The paramedics came in. The cleaners gathered round. The nurses came from across the ward to watch the struggle of man against insect.

“There!” shouted the doctor. “Got it!”

He held up the prize on the end of his tweezers. All could see that it was a large insect, doubtless a young cockroach, but not, perhaps, as large as it ought to be.

“That’s just the back half!” shouted Seth, who was now sure he was the only sane person in the room. “They don’t even need half their shit, they just keep going. Keep looking!”

Michelle wished she had brought her camera with her. At the extreme end of her embarrassment was a liberating sense of what it means to be alive. She wanted to take a video, talk over it, make a little documentary. She wanted to get that cockroach and have it mounted.

Everyone was leaning in; sweat on brows, eyes strained. Seth’s distress was so assertive they were all infused with urgency, as though the cockroach really might kill him if left unchecked.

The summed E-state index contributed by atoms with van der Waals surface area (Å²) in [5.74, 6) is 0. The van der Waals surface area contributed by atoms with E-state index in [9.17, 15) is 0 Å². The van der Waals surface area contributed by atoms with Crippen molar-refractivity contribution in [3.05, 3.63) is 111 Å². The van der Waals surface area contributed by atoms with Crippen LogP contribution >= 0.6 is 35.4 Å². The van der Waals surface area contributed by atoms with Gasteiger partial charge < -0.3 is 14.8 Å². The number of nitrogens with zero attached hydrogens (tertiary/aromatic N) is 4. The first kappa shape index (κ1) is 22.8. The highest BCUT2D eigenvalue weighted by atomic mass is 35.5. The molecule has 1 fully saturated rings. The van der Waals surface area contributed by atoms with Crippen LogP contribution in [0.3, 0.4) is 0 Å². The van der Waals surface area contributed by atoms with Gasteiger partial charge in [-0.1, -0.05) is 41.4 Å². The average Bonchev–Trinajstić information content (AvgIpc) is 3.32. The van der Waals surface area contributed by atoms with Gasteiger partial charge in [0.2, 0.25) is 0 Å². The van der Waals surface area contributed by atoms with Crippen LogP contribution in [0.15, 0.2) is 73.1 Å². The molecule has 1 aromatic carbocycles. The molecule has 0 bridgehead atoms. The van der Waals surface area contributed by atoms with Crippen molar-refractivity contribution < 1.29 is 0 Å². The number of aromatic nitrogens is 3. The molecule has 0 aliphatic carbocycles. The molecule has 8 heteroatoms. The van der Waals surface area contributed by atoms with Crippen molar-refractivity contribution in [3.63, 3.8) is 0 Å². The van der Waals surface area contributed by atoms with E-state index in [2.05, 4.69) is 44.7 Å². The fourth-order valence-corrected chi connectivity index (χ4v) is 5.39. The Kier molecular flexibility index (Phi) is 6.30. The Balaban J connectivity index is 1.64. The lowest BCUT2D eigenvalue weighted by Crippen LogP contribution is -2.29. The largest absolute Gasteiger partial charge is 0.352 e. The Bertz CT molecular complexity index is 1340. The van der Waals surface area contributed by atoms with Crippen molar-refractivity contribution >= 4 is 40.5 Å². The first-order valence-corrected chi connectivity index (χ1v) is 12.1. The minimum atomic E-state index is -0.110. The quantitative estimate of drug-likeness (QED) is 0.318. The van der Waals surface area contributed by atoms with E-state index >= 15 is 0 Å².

“That’s it, that’s it!” cried the doctor, and this time he was right.

On the end of his tweezers was the front half of a German cockroach, clawing away at the air in some discomfort, as one might be inclined to do when cut in two. A great cheer went up around the bed; eruptions of laughter and spontaneous clapping. Michelle was clapping too; relief like a shot of soft emotion; the flushing, the draining of the poison mood.

Seth was on his feet. He grabbed the hand that held the tweezers and looked the bug in the eye. It was reaching out towards him, motoring away like the stripped-down Terminator with itslegs blown off.